Remember when we were worried about a stick shortage?


Photo by Courtney Szto.

Five to six weeks ago the biggest concern for the world of hockey with respect to Covid-19 was a hockey stick shortage. Multiple outlets reported the story as a problem in China that would only affect the “world’s top players” because CCM and Bauer’s Chinese manufacturing plants had been shut down indefinitely. Jack Eichel, who reportedly goes through 100 sticks a season, told The Canadian Press, “We’ll see how long it lasts. Hopefully not too long.” Tyler Seguin figured he “might be screwed for a little bit,” because he uses a new stick every game. And, Jason Spezza figured all would be okay as long as the “production drought” didn’t last longer than three or four months. On February 13th, the CEO of Bauer figured that Chinese production would likely re-start on February 17th. Fast forward to March 25th, when Bauer announced it would suspend its regular production activities to help produce protective face shields for the medical community working to fight the global pandemic. How naive we were.

If hindsight offers us 20/20 vision, it is abundantly clear that when Covid-19 was affecting Chinese society at large we assumed that the Pacific and Atlantic oceans would be enough to shield us from our intimately globalized world. As I write this on March 26th, the following has happened to the world of hockey in the last six weeks:

  • NHL season suspended indefinitely
  • IIHF Women’s and Men’s World Championships cancelled
  • Isobel Cup postponed
  • Frozen Four cancelled
  • USports championship cancelled
  • CHL Memorial Cup cancelled
  • All recreational leagues suspended
  • Ice rinks either closed or converted into Covid-19 testing and treatment centres
  • Two Ottawa Senators tested positive for Covid-19

And we were worried about sticks.

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Last night, I flipped on my TiVo and watched my recording of the 2019 Clarkson Cup final between the Calgary Inferno and Les Canadiennes de Montréal. Little did I know when I taped that game how symbolic it would become of a simpler time. One year ago, the conundrum in women’s hockey was how we would ever merge the non-profit CWHL with the for profit NWHL. I miss that problem. Spezza’s concern about not having sticks for four months has become moot because now it looks like China will be ready with sticks before we can head back to the rinks.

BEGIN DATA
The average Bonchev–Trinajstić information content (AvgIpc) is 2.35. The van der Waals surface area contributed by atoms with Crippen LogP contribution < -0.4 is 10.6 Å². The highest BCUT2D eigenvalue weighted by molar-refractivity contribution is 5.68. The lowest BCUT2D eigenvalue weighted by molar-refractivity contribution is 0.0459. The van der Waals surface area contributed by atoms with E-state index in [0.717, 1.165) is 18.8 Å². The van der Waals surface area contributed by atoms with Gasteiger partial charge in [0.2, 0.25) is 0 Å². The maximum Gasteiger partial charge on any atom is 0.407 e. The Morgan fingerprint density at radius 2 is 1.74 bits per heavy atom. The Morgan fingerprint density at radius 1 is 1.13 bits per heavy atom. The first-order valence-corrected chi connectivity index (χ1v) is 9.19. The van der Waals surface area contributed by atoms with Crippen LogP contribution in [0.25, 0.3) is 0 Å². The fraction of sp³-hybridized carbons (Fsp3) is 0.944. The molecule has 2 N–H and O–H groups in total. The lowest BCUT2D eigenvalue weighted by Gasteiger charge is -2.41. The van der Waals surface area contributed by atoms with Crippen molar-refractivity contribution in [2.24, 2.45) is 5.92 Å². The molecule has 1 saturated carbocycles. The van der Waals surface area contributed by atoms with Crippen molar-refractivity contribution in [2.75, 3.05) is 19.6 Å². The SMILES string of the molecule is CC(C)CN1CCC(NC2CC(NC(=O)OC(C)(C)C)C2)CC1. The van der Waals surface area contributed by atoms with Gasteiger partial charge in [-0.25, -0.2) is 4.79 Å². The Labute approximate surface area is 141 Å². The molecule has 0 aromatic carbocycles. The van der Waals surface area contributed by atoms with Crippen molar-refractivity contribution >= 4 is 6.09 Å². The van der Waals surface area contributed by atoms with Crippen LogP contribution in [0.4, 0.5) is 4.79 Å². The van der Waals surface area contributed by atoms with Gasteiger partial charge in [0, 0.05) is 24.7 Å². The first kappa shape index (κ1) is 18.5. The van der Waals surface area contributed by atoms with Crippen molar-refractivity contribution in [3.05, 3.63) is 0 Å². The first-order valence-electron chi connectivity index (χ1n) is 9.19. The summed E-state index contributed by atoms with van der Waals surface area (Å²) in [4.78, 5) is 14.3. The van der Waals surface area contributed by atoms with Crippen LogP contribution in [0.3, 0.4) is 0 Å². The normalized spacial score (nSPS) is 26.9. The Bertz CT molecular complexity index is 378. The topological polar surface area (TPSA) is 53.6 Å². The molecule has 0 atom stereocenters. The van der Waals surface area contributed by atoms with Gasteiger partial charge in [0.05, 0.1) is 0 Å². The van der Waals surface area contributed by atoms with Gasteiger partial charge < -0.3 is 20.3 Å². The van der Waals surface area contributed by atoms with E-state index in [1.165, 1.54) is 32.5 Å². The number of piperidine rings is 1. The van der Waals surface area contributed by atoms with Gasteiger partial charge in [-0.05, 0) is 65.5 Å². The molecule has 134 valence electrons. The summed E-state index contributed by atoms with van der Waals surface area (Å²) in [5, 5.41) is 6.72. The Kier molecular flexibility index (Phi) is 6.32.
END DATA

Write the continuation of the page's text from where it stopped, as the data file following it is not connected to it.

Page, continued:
Covid-19 is an important lesson in the realities of globalization. “Their” problem over there is always “our” problem over here. Whether it is about waste, labour, pollution, disease, or the economy, we no longer live in a world where we are exempt from “their” problems. We were so ignorant in our understanding of the situation that, in The Globe and Mail’s piece about the stick shortage, the only mention of the disease itself were these three sentences:

Nearly 1,400 deaths in China have been attributed to the flu-like illness since it emerged in the central part of the country in December. Health officials confirmed 242 deaths on Thursday alone. That is twice as many as the previous day.

Covid-19 was merely subtext for the much larger concern of not enough sticks for NHL players. A representative for Bauer is even quoted as saying that had the production stoppage “happened in the summer, nobody would worry.” People were dying and we were worried about sticks. We were talking about a production stoppage when we should have been talking about an epidemic. If sport is supposed to teach positive character then maybe Covid-19 is the re-set button we needed because we have more than lost sight of the big picture along the way.

I’m not saying that any one person should have known better at the time (although, health care practitioners have been begging us to take this seriously for awhile). My dad told me to stock up on groceries in mid-February and I begrudgingly went to Costco and bought two frozen lasagnas. Then I ate them, and had to panic buy 2 more lasagnas when shit got real. I didn’t get it either because long line-ups for food and product shortages are supposed to be what happens to people living “over there,” or they happened to our grandparents. When classes were being moved online at Stanford and Harvard, I thought, “That would be a nice change of pace.” For some stupid reason, I didn’t really think that remote online learning would be connected to the cancellation of my own hockey. I would like to take that thought back, but there is no Control/Command Z for this situation. If we are to learn from our mistakes, then the next time an equipment shortage seems like it might be a problem, we should probably treat it like a canary in a coal mine because it’s probably not actually about sticks.


3 thoughts on “Remember when we were worried about a stick shortage?

  1. Hi, tried to share this post on FB, as I do with all posts from HinS, but failed since ”the user opted out of Facebook platform”. Whazzup?

  2. “Women’s and Men’s World Championships” (in that order): You gals are a gas.

    C[OVID‑]19 is an important lesson in the realities of globalization. “Their” problem over there is always “our” problem over here. Whether it is about waste, labour, pollution, disease, or the economy, we no longer live in a world where we are exempt from “their” problems.

    So let’s close every border and ban immigration completely. Then “our” problems (quotation marks in original) become our problems. Then – further – maybe you academics could worry about something other than there never, ever being enough girls and non-Whites in hockey. (Because according to you, there never will be.)

    Costco lasagna. Yeesh.

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